Is colon cancer hereditary? The short answer is: it can be. Not all colon cancers are hereditary, but about 5-6% can be caused by certain conditions and inherited gene mutations. If you have any other risk factors for colon cancer, you would be wise to determine if you might be more at risk and if this question applies to you.
Well-Known Risk Factors For Developing Colon Cancer
There are a number of risk factors that give you a heads up about your chances of getting colon cancer. These are things different from heredity. Getting older, your gender, race, and a family history are all risk factors.
Risk factors can influence development of a cancer, but most don’t actually cause it. Some people who have several risk factors never develop cancer, yet others with no known risk factors do. It is recommended that everyone discuss their known risk factors with Southwest Diagnostic Center For Molecular Imaging to help develop a plan regarding screenings.
Inherited Gene Mutations vs Acquired Gene Mutations
Gene mutations cause cancers to develop. Most gene mutations leading to cancer are acquired during a lifetime rather than being inherited. Furthermore, they are not passed on to children. No one is quite sure of the exact reasons, but the above risk factors probably play a part.
Other DNA mutations occur in all cells in a body and can be passed on in families. These are inherited mutations. A small portion of cancers are caused by inherited mutations and usually occur due to one of ten syndromes. For example, about 3% of colorectal cancer are caused by one such syndrome, Lynch Syndrome.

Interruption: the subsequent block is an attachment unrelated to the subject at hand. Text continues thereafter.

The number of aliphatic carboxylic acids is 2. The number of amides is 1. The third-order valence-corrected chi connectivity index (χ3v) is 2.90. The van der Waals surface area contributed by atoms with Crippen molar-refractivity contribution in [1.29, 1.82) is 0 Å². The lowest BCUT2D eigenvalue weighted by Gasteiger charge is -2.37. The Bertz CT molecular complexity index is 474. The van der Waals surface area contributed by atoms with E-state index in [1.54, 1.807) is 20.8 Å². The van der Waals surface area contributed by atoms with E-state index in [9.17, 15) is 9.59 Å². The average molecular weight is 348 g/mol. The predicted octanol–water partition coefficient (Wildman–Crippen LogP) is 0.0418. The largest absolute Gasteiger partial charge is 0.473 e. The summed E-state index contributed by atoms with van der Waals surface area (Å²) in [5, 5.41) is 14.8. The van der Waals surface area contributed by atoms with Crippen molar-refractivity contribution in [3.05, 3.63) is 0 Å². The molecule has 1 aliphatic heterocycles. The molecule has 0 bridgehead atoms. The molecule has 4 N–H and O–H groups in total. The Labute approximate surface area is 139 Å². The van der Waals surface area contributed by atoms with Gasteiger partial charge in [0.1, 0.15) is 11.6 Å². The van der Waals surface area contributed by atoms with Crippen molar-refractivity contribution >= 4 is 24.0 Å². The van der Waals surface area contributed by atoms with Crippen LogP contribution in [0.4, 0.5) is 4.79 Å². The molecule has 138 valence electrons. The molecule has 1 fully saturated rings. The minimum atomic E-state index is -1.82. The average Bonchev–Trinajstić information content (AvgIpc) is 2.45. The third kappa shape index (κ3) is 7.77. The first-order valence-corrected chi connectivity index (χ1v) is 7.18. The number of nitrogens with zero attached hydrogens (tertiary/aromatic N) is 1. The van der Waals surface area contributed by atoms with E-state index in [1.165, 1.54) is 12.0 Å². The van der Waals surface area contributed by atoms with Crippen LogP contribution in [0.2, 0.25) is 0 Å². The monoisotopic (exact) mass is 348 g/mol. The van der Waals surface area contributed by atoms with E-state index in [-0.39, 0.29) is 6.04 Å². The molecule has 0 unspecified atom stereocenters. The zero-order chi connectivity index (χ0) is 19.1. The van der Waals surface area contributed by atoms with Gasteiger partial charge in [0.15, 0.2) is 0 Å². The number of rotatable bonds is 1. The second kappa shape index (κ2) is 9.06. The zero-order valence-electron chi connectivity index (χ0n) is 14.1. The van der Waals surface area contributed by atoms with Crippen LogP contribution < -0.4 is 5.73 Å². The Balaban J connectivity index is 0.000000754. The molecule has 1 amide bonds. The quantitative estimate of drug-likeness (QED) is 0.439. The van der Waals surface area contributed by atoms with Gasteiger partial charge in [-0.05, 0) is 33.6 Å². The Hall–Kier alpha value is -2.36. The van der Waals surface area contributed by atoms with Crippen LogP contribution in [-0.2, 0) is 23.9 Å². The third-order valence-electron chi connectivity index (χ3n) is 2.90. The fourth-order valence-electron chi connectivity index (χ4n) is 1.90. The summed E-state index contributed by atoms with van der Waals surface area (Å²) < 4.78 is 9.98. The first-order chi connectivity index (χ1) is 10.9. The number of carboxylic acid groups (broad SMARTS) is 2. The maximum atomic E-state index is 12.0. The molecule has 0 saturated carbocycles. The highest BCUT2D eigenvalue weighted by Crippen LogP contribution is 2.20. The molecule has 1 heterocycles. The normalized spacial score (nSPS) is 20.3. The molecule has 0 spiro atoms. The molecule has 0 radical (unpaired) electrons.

Signs of inherited colon cancer include:
- Occurring at an early age
- The cancer grows aggressively
- Development in multiple areas of the colon
- It is associated with other cancers
Should You Get Genetic Testing?
If you, or someone in your family, had colon cancer under the age of 50, it’s possible it could be inherited. This can put you and all your family members at a higher risk. Getting tested can tell if you have any of the 10 mutations or disorders.
Finding out the answer will direct your future screenings and how often you will need them. Talking with a genetic counselor is the first step.
If you do find out you have the inherited gene, look for an imaging center in Dallas, TX that handles such cases.